- Ancient Mode: The same game, only presented in a yellowed-with-age monochrome screen with cracks and lines in the screen as well as weakened sound effects and music to create an antiquated feel.

- Arcade mode now called Gekioh Mode.

- slowdown and tearing not seen in other versions
- doesn't save scores

- buttons not freely configurable

- straight arcade port without bonus modes from PS1 release

Shikigami no Shiro

- US version has terrible cover art

- US version is titled "mobile light force 2"

- no TATE

Strikers 1945

- Saturn version is supposedly superior to the PS version
- has slowdown
- does not save hi-scores

Strikers 1945 II

- the Saturn port is missing most of the transparencies and effects

- Saturn version has slowdown (only slows down at some Boss areas so this is pretty minor)

- the Saturn version is closer in speed to the PCBs it got a lot of sudden slowdown and speed up again

- both timing-wise and in typical play perception it was obvious that the Saturn port was a bit slower whereas the PSX port would run smoother.

- The Saturn port is quite good - very playable and enjoyable.

- The very minor graphical, sound and slowdown issues as compared to the PSX aren't enough to stop it from being highly enjoyable.

- lacks transparencies and has more pixelated explosions

- game-breaking slowdown on the ships level

- audio is downsampled

- Hitbox on the Saturn version is larger

- has better loadtimes on the menu's
- takes up a larger part of the screen in Yoko mode - The PSOne version is overclocked, the bullets got too fast in later levels under default difficulty

- The Japanese PSX port has TATE

- looks a bit sharper in spots (water effects are nicer, cloud effects are nicer - less dithered

- PS1 version doesn't have slowdown from saturn version

- US version is called just 'Strikers 1945'

- US version removes TATE mode

- US version removes FMV clips that the non-Simple series import had

- has the original "opening scene" from the original Arcade PCB, where-as the US version removed it

- music and sound effects seem a bit more full

- Hitbox on PS version is closer to the arcade
- displays in 480i

- does not save hi-scores

- the continue button is the same as the firing button, so you'll most always continue after you die your last life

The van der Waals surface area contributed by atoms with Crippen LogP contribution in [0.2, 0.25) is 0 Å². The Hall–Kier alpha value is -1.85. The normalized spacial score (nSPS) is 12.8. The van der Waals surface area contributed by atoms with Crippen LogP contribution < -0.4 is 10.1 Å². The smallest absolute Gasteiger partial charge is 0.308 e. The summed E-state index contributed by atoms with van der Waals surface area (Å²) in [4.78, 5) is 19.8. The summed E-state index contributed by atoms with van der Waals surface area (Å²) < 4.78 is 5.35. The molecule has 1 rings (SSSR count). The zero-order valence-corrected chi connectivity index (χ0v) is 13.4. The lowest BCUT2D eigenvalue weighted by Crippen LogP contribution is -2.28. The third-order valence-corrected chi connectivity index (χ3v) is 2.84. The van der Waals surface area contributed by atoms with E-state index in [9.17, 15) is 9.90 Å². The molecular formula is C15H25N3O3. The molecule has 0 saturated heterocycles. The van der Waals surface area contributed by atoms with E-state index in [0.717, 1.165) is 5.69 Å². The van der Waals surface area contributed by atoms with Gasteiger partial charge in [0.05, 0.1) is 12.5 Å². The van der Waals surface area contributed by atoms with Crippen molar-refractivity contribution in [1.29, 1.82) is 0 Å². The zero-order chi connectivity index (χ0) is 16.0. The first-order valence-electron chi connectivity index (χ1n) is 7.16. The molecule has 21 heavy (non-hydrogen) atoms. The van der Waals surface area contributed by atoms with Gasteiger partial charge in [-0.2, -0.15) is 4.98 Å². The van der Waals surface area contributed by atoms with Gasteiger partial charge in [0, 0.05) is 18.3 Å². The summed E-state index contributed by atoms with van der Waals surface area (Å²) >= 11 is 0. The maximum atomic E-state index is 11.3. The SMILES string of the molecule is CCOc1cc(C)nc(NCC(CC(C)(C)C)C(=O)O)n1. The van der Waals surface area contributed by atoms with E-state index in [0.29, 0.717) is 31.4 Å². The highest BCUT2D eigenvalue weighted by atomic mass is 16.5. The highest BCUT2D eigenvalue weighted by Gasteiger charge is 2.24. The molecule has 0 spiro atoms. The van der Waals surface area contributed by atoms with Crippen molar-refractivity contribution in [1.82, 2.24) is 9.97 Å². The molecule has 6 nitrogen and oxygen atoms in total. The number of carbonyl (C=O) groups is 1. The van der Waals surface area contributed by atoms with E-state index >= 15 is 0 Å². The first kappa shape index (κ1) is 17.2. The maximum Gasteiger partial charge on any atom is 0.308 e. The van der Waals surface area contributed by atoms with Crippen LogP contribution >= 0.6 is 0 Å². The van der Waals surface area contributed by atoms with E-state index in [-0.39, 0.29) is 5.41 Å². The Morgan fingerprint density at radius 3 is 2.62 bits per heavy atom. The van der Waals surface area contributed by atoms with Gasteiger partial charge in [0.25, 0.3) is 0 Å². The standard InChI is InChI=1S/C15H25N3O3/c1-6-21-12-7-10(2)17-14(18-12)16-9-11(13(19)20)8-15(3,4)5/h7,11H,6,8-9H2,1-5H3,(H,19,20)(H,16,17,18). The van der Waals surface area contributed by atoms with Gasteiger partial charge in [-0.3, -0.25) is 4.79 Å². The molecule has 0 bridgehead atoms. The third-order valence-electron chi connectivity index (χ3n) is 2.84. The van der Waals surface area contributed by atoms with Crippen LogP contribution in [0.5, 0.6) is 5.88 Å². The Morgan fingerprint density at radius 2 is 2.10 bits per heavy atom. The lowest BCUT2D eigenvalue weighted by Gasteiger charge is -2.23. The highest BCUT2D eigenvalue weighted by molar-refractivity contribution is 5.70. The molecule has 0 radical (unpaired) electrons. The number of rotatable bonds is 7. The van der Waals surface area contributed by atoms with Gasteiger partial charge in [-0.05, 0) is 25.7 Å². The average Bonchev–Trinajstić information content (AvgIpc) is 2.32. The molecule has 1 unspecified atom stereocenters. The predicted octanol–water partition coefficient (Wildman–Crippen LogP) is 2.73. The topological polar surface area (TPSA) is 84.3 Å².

ThunderForce V

- has better graphics

- supposedly has more slowdown
- has bonus features

- also has some slowdown, just in different places


Street Fighter Zero 2

Street Fighter Zero 2: n/a
Street Fighter Zero 2 'Alpha':

Capcom released a revised version of Zero 2 titled Street Fighter Zero 2 Alpha, which features all the additional characters from Alpha 2, as well as other changes to the game:

- In addition to EX Zangief and EX Dhalsim, Zero 2 Alpha also features EX versions of Ryu, Ken, Chun-Li, Sagat and Bison. All whom were characters from the original Street Fighter II: Champion Edition.

- Custom Combos are now executed by pressing a punch and kick button of the same strength simultaneously and now require half (1½ level) of the Super Combo gauge filled to perform them.

- Some of the characters have gained new moves such as Ryu's Shakunetsu Hadoken and Dhalsim's Yoga Tempest.

- Zero 2 Alpha also features a "Survival Mode", as well as a 2-on-1 "Dramatic Battle Mode" similar to the hidden "Ryu and Ken vs. Bison mode" in the original Alpha.

- In the Japanese version of Zero 2 Alpha, Evil Ryu has different dialogue exchanges and a different ending from his regular counterpart.

Street Fighter Zero 3

- The Saturn port makes use of Capcom's 4-Mega RAM cart

- utilizes all of the features added to the PlayStation version with the exceptions of the polygon usage or PocketStation

- the Saturn version uses the extra RAM to include more frames of animation than the PlayStation version

- Evil Ryu, Shin Akuma, and Guile are immediately selectable

- World Tour and Survival modes are virtually unchanged from the PlayStation version

- Dramatic Battle improved with the addition of Reverse Dramatic Battle and allowing three different characters to be used.
- Replaced "hit" sprites with "hit" polygons in order to focus more memory on character animations.

- Added T. Hawk, Fei Long, and Dee Jay (the remaning "New Challengers" from Super SFII, who were not in the original arcade version)

- Added Balrog, Juni and Juli after they were given new character portraits and their own storylines.

- Evil Ryu, Shin Akuma, and Guile were added as secret characters in the World Tour mode

- The Japanese version made use of the PocketStation peripheral used to build up their characters strength.

- Shin Akuma serves as the final boss for Evil Ryu.

- Due to RAM limitations, the only unique pairings in the Dramatic Battle Mode are Ryu & Ken or Juni & Juli.
The 1999 Dreamcast version, was titled Street Fighter Alpha 3: Saikyo Dojo (or Street Fighter Zero 3: Saikyo-ryu Dojo in Japan)